Important news for organic and transitioning farmers

In March I asked readers to submit public comments to the U.S. Department of Agriculture advocating for organic farmers to receive more money under USDA’s Environmental Quality Incentives Program (EQIP).

I’m happy to pass along good news on this front:

Speaking today to the USDA National Organic Standards Board (NOSB), Agriculture Deputy Secretary Kathleen Merrigan announced $50 Million for a new initiative to meet the Obama Administration’s promise to encourage more organic agriculture production. Funding for the initiative is being made available as part of the Environmental Quality Incentives Program (EQIP).

“Assisting organic producers is a priority of the 2008 Farm Bill as well as for Secretary Vilsack and the Obama Administration,” said Merrigan. “The objective of this initiative is to make organic food producers eligible to compete for EQIP financial assistance.”

The 2009 Organic Initiative is a nationwide special initiative to provide financial assistance to National Organic Program (NOP) certified organic producers as well as producers in the process of transitioning to organic production. Organic producers may also apply for assistance under general EQIP.

Under the Organic Initiative required minimum core conservation practices will be determined by specific resource concerns. The practices are: Conservation Crop Rotation; Cover Crop; Nutrient Management; Pest Management; Prescribed Grazing; and Forage Harvest Management. States must consider using any appropriate practice that meets the resource concern on a particular operation.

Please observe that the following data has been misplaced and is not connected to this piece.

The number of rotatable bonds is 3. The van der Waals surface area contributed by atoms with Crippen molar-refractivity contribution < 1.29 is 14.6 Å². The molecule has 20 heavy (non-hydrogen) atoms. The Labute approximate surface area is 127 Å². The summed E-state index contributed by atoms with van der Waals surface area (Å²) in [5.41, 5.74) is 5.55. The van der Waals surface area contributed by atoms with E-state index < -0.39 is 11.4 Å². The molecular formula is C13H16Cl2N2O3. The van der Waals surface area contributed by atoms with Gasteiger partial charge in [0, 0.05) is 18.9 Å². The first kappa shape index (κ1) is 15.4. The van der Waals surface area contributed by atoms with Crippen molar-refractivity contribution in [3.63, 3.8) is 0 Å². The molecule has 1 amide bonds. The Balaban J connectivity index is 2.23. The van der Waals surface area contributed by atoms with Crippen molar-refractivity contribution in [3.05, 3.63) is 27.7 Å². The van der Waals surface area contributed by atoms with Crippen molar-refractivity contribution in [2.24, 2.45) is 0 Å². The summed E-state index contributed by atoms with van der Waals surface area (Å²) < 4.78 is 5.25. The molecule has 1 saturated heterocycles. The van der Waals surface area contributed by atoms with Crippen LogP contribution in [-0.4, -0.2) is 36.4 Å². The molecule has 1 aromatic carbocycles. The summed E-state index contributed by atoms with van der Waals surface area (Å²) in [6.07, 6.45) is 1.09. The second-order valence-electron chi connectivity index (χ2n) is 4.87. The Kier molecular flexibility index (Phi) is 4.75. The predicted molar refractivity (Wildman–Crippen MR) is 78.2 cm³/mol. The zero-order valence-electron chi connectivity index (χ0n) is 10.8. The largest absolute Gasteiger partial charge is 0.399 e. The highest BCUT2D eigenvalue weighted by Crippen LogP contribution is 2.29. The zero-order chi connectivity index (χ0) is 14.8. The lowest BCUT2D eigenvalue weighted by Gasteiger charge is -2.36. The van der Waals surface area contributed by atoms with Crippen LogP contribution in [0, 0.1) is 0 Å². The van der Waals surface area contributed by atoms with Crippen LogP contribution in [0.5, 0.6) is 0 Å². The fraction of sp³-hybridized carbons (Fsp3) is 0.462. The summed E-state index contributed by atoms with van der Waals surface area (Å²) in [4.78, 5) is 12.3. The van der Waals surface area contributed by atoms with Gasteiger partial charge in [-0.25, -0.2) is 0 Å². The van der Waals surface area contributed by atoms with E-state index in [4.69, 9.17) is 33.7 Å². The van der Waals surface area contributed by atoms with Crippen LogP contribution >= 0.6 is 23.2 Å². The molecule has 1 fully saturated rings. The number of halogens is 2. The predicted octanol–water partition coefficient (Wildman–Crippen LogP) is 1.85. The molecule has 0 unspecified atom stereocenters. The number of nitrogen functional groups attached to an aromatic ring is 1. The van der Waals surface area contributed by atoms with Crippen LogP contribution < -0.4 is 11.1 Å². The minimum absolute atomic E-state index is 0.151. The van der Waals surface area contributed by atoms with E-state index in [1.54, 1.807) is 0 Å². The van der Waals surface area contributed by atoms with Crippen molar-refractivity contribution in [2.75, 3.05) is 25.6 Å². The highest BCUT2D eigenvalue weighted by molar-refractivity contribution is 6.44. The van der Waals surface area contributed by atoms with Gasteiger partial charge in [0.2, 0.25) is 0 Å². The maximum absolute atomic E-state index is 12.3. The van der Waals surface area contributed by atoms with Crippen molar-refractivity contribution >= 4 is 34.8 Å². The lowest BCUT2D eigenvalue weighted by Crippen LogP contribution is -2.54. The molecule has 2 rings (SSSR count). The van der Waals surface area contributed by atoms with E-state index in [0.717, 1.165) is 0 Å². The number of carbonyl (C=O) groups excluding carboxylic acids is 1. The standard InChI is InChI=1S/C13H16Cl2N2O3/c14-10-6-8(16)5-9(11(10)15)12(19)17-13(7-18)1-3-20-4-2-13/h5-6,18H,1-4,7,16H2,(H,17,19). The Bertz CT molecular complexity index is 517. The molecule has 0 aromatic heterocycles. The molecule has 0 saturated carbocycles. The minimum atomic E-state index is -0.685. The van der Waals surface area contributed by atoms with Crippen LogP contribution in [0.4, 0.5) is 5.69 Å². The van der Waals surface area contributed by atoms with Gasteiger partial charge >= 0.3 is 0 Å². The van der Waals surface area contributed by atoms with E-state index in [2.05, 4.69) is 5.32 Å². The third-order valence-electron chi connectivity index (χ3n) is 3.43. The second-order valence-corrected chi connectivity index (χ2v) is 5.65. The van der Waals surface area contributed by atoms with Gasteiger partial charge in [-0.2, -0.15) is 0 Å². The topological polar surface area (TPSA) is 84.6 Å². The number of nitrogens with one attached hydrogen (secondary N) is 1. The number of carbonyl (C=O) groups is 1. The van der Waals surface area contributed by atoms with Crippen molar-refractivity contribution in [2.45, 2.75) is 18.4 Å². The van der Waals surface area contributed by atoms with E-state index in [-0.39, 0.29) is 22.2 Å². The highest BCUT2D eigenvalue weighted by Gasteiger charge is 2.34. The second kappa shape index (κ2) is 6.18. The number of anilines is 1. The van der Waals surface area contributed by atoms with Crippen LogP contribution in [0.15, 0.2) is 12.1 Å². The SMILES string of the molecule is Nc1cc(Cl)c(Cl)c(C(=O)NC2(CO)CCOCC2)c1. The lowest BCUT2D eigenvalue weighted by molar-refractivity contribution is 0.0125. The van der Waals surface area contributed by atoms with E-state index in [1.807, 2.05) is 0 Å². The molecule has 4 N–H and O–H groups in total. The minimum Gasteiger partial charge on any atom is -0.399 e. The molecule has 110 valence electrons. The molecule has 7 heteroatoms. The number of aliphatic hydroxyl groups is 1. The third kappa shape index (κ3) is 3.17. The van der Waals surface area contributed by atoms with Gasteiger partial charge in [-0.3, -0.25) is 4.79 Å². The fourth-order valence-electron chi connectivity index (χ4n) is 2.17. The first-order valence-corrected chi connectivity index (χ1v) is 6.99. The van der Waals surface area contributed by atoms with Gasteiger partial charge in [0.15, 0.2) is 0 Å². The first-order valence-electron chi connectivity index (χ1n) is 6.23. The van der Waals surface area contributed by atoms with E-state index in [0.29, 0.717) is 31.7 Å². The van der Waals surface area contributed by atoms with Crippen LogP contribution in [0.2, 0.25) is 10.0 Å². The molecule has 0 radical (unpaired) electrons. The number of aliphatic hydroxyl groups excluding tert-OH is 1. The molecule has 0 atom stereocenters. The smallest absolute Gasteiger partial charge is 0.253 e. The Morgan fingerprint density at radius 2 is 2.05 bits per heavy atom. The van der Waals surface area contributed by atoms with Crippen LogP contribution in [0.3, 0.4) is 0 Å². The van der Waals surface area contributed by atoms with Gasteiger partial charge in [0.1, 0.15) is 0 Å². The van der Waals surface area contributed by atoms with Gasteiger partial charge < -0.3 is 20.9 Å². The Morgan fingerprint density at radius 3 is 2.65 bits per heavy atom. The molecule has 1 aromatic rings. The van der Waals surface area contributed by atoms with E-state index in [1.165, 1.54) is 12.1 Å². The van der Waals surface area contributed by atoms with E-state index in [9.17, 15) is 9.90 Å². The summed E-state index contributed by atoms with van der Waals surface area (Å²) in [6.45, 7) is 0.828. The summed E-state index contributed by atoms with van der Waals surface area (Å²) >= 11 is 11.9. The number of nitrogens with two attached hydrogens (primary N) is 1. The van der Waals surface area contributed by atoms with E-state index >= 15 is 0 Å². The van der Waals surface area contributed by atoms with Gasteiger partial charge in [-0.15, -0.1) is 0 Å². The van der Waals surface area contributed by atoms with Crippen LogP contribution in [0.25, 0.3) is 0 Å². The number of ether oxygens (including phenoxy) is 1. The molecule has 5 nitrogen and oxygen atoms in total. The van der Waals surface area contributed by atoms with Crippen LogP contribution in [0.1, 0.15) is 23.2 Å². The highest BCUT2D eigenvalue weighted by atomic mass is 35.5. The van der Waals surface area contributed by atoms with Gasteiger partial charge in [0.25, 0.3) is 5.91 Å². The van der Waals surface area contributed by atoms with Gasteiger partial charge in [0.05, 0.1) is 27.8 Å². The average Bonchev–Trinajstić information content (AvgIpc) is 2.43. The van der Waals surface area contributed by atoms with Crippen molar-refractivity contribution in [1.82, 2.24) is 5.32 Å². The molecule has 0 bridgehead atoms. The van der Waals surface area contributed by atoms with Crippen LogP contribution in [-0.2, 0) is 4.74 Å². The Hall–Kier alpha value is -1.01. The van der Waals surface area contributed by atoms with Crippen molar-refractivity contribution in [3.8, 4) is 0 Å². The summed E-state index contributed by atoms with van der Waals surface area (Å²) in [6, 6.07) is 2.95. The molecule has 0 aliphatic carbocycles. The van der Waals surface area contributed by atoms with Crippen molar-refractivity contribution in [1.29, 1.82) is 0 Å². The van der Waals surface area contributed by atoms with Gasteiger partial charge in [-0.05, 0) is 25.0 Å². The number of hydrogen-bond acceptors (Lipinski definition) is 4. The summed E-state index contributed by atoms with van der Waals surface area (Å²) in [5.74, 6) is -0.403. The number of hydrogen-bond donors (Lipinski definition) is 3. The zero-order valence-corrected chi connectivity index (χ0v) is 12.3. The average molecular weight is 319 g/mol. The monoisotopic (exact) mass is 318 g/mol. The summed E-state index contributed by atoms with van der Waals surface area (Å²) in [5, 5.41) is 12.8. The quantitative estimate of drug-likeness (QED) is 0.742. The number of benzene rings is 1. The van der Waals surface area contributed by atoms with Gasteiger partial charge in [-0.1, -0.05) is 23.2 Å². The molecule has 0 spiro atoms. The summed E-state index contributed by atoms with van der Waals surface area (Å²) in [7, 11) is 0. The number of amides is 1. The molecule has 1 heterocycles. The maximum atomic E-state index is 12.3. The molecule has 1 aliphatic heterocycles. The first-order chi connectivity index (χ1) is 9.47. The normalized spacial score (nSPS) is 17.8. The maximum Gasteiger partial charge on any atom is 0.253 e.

(hat tip to Jill Richardson at La Vida Locavore)

Here’s some background courtesy of the National Sustainable Agriculture Coalition:

The organic conversion assistance was provided for by the 2008 Farm Bill but the plan went awry when the Bush Administration issued rules for the EQIP program just before leaving office which baffled state and local offices of USDA’s Natural Resources Conservation Service (NRCS).  As a result, in a majority of states organic farmers and transitioning farmers were simply not being served, in contradiction of Congress’ intent in the farm bill.

“This was a was a wrong that needed righting, and with today’s announcement USDA is not only setting it right, but doing so in an innovative and farmer-friendly manner,” said Aimee Witteman, NSAC Executive Director.  “We thank NRCS and USDA leadership for listening to the concerns of organic farmers and applaud their new initiative.”

Note: farmers must apply for these special EQIP funds between May 11 and May 29.

Kudos to Tom Vilsack for getting behind a policy that will help producers meet the growing demand for organic food. Today’s announcement is a victory for the environment, farmers and groups involved in the National Sustainable Agriculture Coalition. It’s also clear that Food Democracy Now knew what they were doing when they included Merrigan on their “sustainable dozen” list for the USDA.  

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